Events in organic chemistry.

Selective synthesis using light and electricity

Abstract: This seminar will describe our investigations into how organic radical ions–typically thought of as fleeting intermediates–can be tamed and exploited as a new family of organocatalysts and small molecule reagents. We identified selective generation of such species as a key hurdle stymying development of these systems. To address this problem, we have leveraged electrochemistry to develop new synthetic transformations driven by organic radical ions.

Searching for Selective Catalytic Reactions in Complex Molecular Environments

Abstract: This lecture will describe recent developments in our efforts to develop catalysts for asymmetric reactions, in particular for the preparation of densely functionalized, stereochemically complex structures.  Over time, our foci have been on enantioselectivity, site-selectivity and chemoselectivity.  In much of our current work, we are studying issues of enantioselectivity as a prelude to the extrapolation of catalysis concepts to more complex molecular settings where multiple issues are presented in a singular substrate.  Complex natural product, for example, will

Improving the Synthetic Organometallic Toolbox for Nitrogen- and Oxygen-Containing Compounds

Abstract: Transition metal catalysis has proven to be a powerful approach for rapidly constructing complex molecules through C–C bond forming reactions. However, unprotected amine and alcohol groups often make for poor substrates for these types of reactions. Our group has worked on developing new strategies to allow unprotected oxidatively-sensitive functional groups to be used directly in C–H activation and alkene functionalization reactions without the need for complex protecting/deprotecting strategies.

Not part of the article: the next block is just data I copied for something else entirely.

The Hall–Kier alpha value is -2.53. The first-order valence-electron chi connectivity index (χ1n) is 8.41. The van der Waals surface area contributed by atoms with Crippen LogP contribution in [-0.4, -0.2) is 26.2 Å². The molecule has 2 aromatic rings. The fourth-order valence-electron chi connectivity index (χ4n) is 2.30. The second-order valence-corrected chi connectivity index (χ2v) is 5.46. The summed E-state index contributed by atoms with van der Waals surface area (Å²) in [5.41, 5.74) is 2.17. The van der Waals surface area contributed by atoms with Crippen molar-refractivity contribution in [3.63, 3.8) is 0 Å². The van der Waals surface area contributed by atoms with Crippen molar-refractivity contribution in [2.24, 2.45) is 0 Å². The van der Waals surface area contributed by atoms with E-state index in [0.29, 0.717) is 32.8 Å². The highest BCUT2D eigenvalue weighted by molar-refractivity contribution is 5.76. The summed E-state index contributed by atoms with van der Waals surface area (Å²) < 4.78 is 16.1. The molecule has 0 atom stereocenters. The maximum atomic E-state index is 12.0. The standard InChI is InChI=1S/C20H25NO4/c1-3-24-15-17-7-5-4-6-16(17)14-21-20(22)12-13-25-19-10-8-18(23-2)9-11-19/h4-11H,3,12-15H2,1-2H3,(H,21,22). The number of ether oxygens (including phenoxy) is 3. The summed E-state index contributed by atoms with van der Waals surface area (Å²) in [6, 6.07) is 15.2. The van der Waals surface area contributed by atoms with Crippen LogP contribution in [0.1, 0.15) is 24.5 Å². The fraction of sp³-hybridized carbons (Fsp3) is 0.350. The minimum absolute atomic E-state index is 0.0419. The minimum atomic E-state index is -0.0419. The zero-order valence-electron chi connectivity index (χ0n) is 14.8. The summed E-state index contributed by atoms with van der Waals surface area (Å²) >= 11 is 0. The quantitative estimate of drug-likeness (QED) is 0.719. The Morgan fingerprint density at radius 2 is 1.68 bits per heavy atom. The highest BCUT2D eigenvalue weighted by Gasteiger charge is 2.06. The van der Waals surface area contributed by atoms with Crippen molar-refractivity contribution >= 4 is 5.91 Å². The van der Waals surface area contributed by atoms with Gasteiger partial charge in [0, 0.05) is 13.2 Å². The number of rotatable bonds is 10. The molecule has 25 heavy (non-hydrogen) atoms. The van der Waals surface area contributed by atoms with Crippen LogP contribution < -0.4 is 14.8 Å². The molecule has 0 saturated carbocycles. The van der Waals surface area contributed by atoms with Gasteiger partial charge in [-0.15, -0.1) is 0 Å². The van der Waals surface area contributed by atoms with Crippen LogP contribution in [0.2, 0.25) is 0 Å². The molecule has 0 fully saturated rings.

Transforming patients’ lives through science: Inventive vignettes from the pharmaceutical industry


This presentation will highlight at least two examples of drug discovery programs leveraging synthetic organic chemistry combined with innovative and thoughtful molecular design to create and evaluate new potential medicines for the benefit of patients and their communities. 

Orphaned Cyclopropanes

Abstract: The goal of the Hill group is to develop new reactions to obtain pyrethroids, small molecules used to combat vectors for malaria (e.g., Anopheles gambiae). We are particularly interested in identifying new small molecule pyrethroids with enhanced photostability, reduced off target toxicological properties to beneficial pollinators (honey bees), and reduced insect resistance profiles.

Making C–C Bonds at a Liberal Arts College

Abstract: The Cannon Lab at Occidental College is broadly interested in discovering new reactions that generate C–C bonds, with a special emphasis on catalytic and stereoselective processes. This seminar will describe our discoveries in photoredox-catalyzed anion oxidation for mild and atom-economical alkene functionalization, as well as our development of new auxiliaries for stereoselective enolate functionalization. The idiosyncrasies and challenges of conducting synthetic organic chemistry research with a group of undergraduates will also be discussed.

Dark Matter of the Human Genome

Abstract: Advanced methods in next-generation sequencing and proteogenomics have revealed thousands of previously invisible human protein-coding genes, increasing the known size of the human proteome by at least 10%. This previously unannotated proteomic “dark matter” includes small open reading frames (smORFs) encoding polypeptides of fewer than 100 amino acids, and alternative open reading frames (alt-ORFs) encoding proteins 100 amino acids or larger.


Subscribe to RSS - Organic Seminar